Take a magical step back in time to experience agriculture with an engaging and educational day at The Farm! Located in Sturgeon Bay (and one of our Favorite Things to Do in Door County with Kids, the living museum invites visitors to bottle feed baby goats, watch chicks hatch, snuggle rambunctious kittens, and explore various exhibits and beautiful nature trails!
A Peek into the Past
Carl and Ruth Scholz and six friends started The Farm in 1965 after purchasing forty acres of land. Families have enjoyed the attraction since its rich roots and iconic location go back to history.
In 1862, a Swiss immigrant named Joseph Zettel planted fruit trees on the very land where the farm still stands. The trees were a part of the first commercial orchard in Wisconsin and quickly became a central element of the local economy in Door County.
After the Scholzes acquired the farmland, they worked to preserve its rich heritage. Authentic log buildings were moved on-site from five area locations, and the stable and barn were built in the 1960s. In 2002, Elmer and Shirley Tanck purchased the business, and today, it continues to thrive, filled with lush flower and herb gardens, field crops, and adorable barnyard animals.
A Fun-Filled Experience
Visitors of all ages will enjoy a trip to The Farm, which offers a unique lesson in history, agriculture, ecology, and farm life through its many sections, displays, and offerings.
Upon arriving, guests enter the main building for admission and receive a ticket for a milk bottle. The adjacent doorway leads to a giant windmill and spacious, open-concept courtyard filled with friendly goats eager for attention and a snack!
Multiple barns, including the Milkhouse – an area to purchase feed bags and pick up the bottle, are conveniently located along the side. Feeding baby goats, appropriately called ‘kids,’ is an entertaining opportunity to bring many smiles and endless giggles.
A vintage, red tractor is parked nearby, waiting for little ones to hop aboard for a silly photo! Families can then freely venture through each barn, feeding and petting animals like chickens, pigs, and cows. Sweet little kittens can be spotted running through the grass and are always up for a gentle cuddle.
Children can also learn how to milk a goat! A milking stand is outside the goat barn, and the staff looks forward to teaching young visitors the process.
A dairy goat can produce between 6 to 12 pounds of nutritious milk per day, with each serving typically containing around 10g of fat, 9g of protein, and 168 calories. Besides food products, their milk is often used for lotions and soaps.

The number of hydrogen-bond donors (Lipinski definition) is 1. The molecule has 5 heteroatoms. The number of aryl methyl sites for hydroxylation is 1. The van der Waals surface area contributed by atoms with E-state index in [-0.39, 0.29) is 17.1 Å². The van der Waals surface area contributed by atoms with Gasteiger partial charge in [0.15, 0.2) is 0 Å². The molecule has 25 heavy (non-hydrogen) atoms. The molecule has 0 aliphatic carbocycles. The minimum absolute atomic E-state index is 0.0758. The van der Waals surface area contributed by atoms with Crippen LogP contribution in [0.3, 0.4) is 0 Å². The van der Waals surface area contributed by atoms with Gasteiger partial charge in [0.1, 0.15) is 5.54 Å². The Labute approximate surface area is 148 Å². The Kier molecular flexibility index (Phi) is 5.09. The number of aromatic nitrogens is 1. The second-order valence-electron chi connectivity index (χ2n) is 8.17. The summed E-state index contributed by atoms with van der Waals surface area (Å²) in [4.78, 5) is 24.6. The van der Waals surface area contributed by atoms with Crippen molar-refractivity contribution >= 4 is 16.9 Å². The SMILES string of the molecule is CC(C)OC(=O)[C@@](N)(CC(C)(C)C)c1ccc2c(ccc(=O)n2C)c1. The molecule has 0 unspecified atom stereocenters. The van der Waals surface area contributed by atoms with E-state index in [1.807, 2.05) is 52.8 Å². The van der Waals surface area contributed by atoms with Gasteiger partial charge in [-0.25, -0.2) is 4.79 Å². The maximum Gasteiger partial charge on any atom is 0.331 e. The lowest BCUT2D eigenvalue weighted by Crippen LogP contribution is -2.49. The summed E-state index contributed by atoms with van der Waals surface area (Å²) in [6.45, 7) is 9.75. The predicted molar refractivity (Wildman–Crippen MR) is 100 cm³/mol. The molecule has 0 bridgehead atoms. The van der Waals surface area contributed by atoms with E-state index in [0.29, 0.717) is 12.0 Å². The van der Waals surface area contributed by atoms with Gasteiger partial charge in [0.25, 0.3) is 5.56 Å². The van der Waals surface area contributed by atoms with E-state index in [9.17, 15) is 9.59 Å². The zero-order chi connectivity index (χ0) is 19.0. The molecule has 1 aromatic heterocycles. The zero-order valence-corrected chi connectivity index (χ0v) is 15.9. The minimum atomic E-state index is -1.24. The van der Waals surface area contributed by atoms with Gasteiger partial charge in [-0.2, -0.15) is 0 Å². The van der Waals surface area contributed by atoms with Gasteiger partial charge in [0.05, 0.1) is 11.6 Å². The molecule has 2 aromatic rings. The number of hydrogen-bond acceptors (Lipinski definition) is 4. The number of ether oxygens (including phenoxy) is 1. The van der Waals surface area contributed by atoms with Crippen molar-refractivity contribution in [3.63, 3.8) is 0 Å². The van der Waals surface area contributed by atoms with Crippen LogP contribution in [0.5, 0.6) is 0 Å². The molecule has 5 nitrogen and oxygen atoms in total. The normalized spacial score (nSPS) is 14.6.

Beyond the initial farmyard is a relaxing pond surrounded by trails, a stable, rabbit hutches, pastures, and animal pens.
Several buildings, like the granary, woodshed, and nature cabin, are filled with collections of farming tools, photographs, and informative setups.
Thanks to the observation and warming incubator where chicks hatch daily, families can also witness the miracle of life.
After your visit, look around the farm gift shop in the big red barn! It has many affordable treasures like plush animals, children’s books, apparel, rugs, and handmade goods.
Cold drinks, snacks, and ice cream are also available to please hungry bellies before driving home.
Visiting The Farm
The Farm is open daily from Memorial weekend until mid-October. It is easy to navigate, stroller-friendly, and accessible for those with disabilities or limited mobility. Parking is free, and bathroom facilities are available to the public.
- Adults (13 and over): $9.50
- Children (3-12): $6.00
- Children 2 and under: FREE
- Memorial Day Weekend through Labor Day: Open daily 9 am – 5 pm
- After Labor Day until the close of the season: Open daily 10 am – 4 pm
- Wear comfortable walking shoes and bring sunscreen, as the majority of the experience is outside.
- Hand sanitizer is available on-site, but be sure to wash your hands well after animal contact.
- Bring your camera! There are lots of photo-worthy spots.
- Save the grounds map to your phone before your visit for easy access.
- Consider bringing cash or loose change. While cards are accepted, animal feed and a bottle are only 25¢ each!